The more random your alarm PIN, the more secure it is. For example, the least common PIN was 8068. It’s not an important date, a number pattern, nor easy to type based on position. How can you generate a random number? One way could be to look at the clock and use the current time as your PIN. You could convert it to military time for good measure since 0 and 1 are the most common numbers to act as the first digit of a PIN. If you think you’d have trouble remembering a random number, keep reading. We’ll go into some things you can do to create a safe but memorable PIN.
- Don’t use a year in the 1900s.
Every pin that starts with 19 is in the top fifth of the most-used PINs. Suppose you use a year of birth or the year of an anniversary. That makes your alarm PIN even easier to guess, especially if the hacker or burglar knows you or has looked you up on social media.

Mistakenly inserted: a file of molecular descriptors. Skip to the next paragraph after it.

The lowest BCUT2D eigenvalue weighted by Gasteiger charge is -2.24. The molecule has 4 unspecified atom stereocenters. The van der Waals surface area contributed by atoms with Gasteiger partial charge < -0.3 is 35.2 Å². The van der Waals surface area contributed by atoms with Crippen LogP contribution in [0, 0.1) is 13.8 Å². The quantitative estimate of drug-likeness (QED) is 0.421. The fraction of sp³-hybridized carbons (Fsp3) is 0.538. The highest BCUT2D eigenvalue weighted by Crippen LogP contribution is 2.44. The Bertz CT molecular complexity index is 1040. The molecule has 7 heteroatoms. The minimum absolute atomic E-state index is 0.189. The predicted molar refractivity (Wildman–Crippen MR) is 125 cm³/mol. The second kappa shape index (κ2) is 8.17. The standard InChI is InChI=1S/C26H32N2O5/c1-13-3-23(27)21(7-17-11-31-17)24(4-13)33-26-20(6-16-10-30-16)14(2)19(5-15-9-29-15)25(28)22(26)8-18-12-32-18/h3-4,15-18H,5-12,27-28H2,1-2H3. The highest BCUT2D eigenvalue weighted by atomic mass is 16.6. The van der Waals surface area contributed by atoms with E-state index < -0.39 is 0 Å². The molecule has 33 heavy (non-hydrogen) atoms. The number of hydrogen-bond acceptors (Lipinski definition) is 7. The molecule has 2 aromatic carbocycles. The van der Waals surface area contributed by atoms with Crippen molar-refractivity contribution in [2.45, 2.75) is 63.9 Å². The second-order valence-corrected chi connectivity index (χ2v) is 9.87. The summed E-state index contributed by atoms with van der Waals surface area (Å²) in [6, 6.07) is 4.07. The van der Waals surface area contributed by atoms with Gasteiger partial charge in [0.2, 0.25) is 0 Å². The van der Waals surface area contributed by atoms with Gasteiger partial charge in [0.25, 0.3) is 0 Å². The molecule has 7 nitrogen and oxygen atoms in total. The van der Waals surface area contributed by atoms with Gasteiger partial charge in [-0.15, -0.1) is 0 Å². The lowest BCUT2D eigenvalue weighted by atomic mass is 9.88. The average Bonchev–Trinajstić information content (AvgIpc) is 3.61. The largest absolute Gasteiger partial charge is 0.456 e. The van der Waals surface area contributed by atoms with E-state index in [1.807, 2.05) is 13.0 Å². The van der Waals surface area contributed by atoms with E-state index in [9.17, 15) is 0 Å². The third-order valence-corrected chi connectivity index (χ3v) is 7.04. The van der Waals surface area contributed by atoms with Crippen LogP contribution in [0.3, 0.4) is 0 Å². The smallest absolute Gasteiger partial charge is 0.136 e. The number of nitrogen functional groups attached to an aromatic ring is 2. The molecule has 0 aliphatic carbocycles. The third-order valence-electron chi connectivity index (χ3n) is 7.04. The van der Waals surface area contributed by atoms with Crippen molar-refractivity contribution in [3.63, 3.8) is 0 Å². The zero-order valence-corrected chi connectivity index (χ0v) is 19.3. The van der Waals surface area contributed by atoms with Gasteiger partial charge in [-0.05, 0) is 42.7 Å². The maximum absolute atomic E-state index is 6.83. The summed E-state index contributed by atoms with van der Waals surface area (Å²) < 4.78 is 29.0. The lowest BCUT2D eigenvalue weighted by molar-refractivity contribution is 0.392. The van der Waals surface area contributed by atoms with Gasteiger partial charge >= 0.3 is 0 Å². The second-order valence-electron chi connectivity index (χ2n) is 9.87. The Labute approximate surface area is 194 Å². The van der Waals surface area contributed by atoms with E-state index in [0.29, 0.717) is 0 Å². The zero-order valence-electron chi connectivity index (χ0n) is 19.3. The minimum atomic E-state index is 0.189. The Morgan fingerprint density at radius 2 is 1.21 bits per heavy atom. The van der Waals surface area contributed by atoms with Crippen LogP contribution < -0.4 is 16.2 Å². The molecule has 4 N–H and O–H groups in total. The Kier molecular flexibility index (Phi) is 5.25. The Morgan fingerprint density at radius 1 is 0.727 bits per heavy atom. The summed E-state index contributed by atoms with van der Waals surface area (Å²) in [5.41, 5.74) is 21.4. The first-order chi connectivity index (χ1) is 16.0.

(Note: To increase the security of your online presence, hide your birthday from your profiles wherever possible. You may even want to invent a “social media birthday.” Instead of putting your actual birthday, use something similar but not the exact date. Then, people won’t be able to use your social media information for any of the numerous confidential things that your date of birth is connected to. This is not to promote lying about your age on dating profiles or making accounts on websites before you’ve reached their minimum age requirement.)
- Don’t use birthdays or anniversaries.
See above. In addition to the year, don’t use (MMDD), (DDMM), or (MMYY) formats, either.
- Do use obscure dates.
If you use a year, make it something obscure, like if you’re a Les Misérables fan and you use 1832 as your alarm PIN to commemorate the June Rebellion. Even other Les Misérables fans think the book takes place during the French Revolution, despite it being several decades after. The June Rebellion was obscure enough that most non-fans probably won’t have heard of it, either.
- Don’t use your current phone number.